Peters prefers "behind-the-scenes persuasion" to fight for property rights movement that has stymied efforts to create suburban landmark districts.
From 1990 to 2001 Peters worked in the city's planning department and a Deputy Commissioner for the Landmarks Division.

It will be interesting to follow Peters' initiatives in regards to Chicago Athletic Association and Chicago Tribune Towers fate now that developers and real estate agents are targeting these two historic buildings as their next victims in the race for more profit.

Tuesday, July 8, 2008

Millennium Park at a Glance

video

"Urbs in Horto" translated from Latin means "City in a Garden". Chicago has adopted this motto since 1937 and today the Chicago Park District consists of 552 parks with over 7,300 acres (30 km²) of municipal parkland. Millennium Park is one of the most famous gateways for Chicagoans and city visitors.

Revel Chicago hopes this short preview will stimulate you to go out and enjoy your city in a garden. There is a lot to do in the park. Take a look.

Friday, July 4, 2008

Zola’s 21st century green Chicago


Zoka Zola Architects + Urban Designers propose three to eight changes to the current Chicago Zoning Ordinance to make the city more environmentally friendly, energy efficient and affordable.

“It may take you a lifetime to see the plan come to life,” Zola’s friends would tell her when she was just starting on the plan.

Zola, award winning architect and lecturer with an international experience thought about this project when she moved to the United States in 1997.

“Why do this houses need side yards?” wondered Zola.

Puzzled with the question Zola took upon developing the plan of 21 Century Chicago. This project has very little to do with her main specialty as an architect. Still the temptation to see Chicagoans enjoy bright, warm, green houses was stronger than the conventional scope of her specialty.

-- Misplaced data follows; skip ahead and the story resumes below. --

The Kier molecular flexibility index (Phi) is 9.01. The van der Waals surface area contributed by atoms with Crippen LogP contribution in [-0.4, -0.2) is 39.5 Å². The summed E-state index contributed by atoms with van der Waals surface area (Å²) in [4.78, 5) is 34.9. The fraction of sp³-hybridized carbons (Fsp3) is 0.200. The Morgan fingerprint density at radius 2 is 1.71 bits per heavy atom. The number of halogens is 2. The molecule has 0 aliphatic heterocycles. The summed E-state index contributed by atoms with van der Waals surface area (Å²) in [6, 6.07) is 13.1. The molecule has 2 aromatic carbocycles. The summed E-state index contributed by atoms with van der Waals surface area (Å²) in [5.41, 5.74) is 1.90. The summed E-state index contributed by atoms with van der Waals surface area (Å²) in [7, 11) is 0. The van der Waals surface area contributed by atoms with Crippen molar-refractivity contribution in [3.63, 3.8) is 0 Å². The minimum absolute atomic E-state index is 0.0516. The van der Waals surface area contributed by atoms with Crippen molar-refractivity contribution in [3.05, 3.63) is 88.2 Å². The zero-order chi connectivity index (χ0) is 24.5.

When in 1904 Daniel Burnham and the Commercial Club of Chicago were planning the city among the issues they intended to solve were the growing population and the improvement of the city’s commercial well being.

After more then a century Chicago is facing different issues: environment preservation, further population growth, energy preservation, lack of architectural creativity in town house design. Most resent is the rise in gas prices which is going to affect our lifestyle.

Zola sees the solutions to modern life challenges through altering city’s planning regulations.

Zola envisions 21 century Chicago as green, bright, energy sufficient and architecturally various city.

Among the suggested changes are:
  • Green houses on top of garages
  • Yards with trees (new houses will have to have trees for the new tenants)
  • Brighter basements (with a floor no more than 2-6 ft below the ground) with an allowance to be used as separate residences
  • Front yards, on the other hand will be reduced to 10 ft.
  • Side yards will no longer be a must

The range of benefits these changes can bring is wide.

Benefits:

  • Chicagoans will lose less heat
  • The houses will be better lighted with natural light
  • This will lead to energy savings in summer and winter seasons
  • Houses will have better views
  • The city will have twice as many trees which mean fresher air

This plan will provide better fire safety and easier rat control

Ac According to Zola’s plan the units will be more affordable as a result of increase in the allowance of shallower basement units and parking spots per building. The City of Chicago can thus save substantial amounts of money and use if for affordable housing and further improvement of the city.
Edward Kus, former Executive Director of the Mayor’s Zoning Reform Commission sees Zola’s plan environmentally responsible. Despite of that Kus predicts a lot of resistance from both the developers and neighborhoods due to certain habits people are reluctant to give up.

This plan has a lot of benefits, but it is unrealistic,” said Kus.

When Kus was working on the amendments to the 1957 Chicago Zoning Ordinance his team met with neighborhood representatives, architects and developers to find out what the city needs were.

“C Chicagoans want side yards to have relative privacy. People want parking spaces, they do not want to park on the streets,” explained Kus who was the Zoning Administrator of the City of Chicago in 2001.

ZolZola's plan satisfies these needs with the availability of garages. Her plan foresees more flexibility on side yards thus giving the developers and inhabitants a choice between wider houses and side yard availability.

Zola’s studio-house is live example of her project. This self sustainable, ecological and aesthetic building is located on 1737 W. Ohio Street. Known as Pfanner house it represents the philosophy of openness to one another. Zola compares the openness of the space with healthy lungs where the breathing is pleasant and smooth.

Zola’s city plan has been presented to all possible instances from Chicago Mayer Dailey’s office to individual developers.